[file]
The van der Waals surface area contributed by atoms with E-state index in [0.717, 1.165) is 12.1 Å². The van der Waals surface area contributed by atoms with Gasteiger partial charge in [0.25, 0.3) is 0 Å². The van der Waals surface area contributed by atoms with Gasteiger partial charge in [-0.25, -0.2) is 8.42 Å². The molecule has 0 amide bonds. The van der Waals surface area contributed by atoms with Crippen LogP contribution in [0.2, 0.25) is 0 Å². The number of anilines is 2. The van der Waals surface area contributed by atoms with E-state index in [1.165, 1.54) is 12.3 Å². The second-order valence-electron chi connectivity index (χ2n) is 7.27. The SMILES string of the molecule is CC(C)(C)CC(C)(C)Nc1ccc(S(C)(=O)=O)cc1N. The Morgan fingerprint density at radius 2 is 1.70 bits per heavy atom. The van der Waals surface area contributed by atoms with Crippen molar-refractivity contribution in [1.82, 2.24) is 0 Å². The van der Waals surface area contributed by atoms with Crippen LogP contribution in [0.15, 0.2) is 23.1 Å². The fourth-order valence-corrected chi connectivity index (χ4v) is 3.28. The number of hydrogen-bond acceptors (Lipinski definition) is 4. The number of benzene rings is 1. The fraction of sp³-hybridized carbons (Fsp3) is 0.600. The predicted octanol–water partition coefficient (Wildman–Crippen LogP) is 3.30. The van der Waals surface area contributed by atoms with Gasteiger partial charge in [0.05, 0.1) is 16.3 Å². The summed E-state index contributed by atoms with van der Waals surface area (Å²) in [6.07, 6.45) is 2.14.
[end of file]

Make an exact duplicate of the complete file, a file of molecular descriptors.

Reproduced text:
The van der Waals surface area contributed by atoms with E-state index in [0.717, 1.165) is 12.1 Å². The van der Waals surface area contributed by atoms with Gasteiger partial charge in [0.25, 0.3) is 0 Å². The van der Waals surface area contributed by atoms with Gasteiger partial charge in [-0.25, -0.2) is 8.42 Å². The molecule has 0 amide bonds. The van der Waals surface area contributed by atoms with Crippen LogP contribution in [0.2, 0.25) is 0 Å². The number of anilines is 2. The van der Waals surface area contributed by atoms with E-state index in [1.165, 1.54) is 12.3 Å². The second-order valence-electron chi connectivity index (χ2n) is 7.27. The SMILES string of the molecule is CC(C)(C)CC(C)(C)Nc1ccc(S(C)(=O)=O)cc1N. The Morgan fingerprint density at radius 2 is 1.70 bits per heavy atom. The van der Waals surface area contributed by atoms with Crippen molar-refractivity contribution in [1.82, 2.24) is 0 Å². The van der Waals surface area contributed by atoms with Crippen LogP contribution in [0.15, 0.2) is 23.1 Å². The fourth-order valence-corrected chi connectivity index (χ4v) is 3.28. The number of hydrogen-bond acceptors (Lipinski definition) is 4. The number of benzene rings is 1. The fraction of sp³-hybridized carbons (Fsp3) is 0.600. The predicted octanol–water partition coefficient (Wildman–Crippen LogP) is 3.30. The van der Waals surface area contributed by atoms with Gasteiger partial charge in [0.05, 0.1) is 16.3 Å². The summed E-state index contributed by atoms with van der Waals surface area (Å²) in [6.07, 6.45) is 2.14.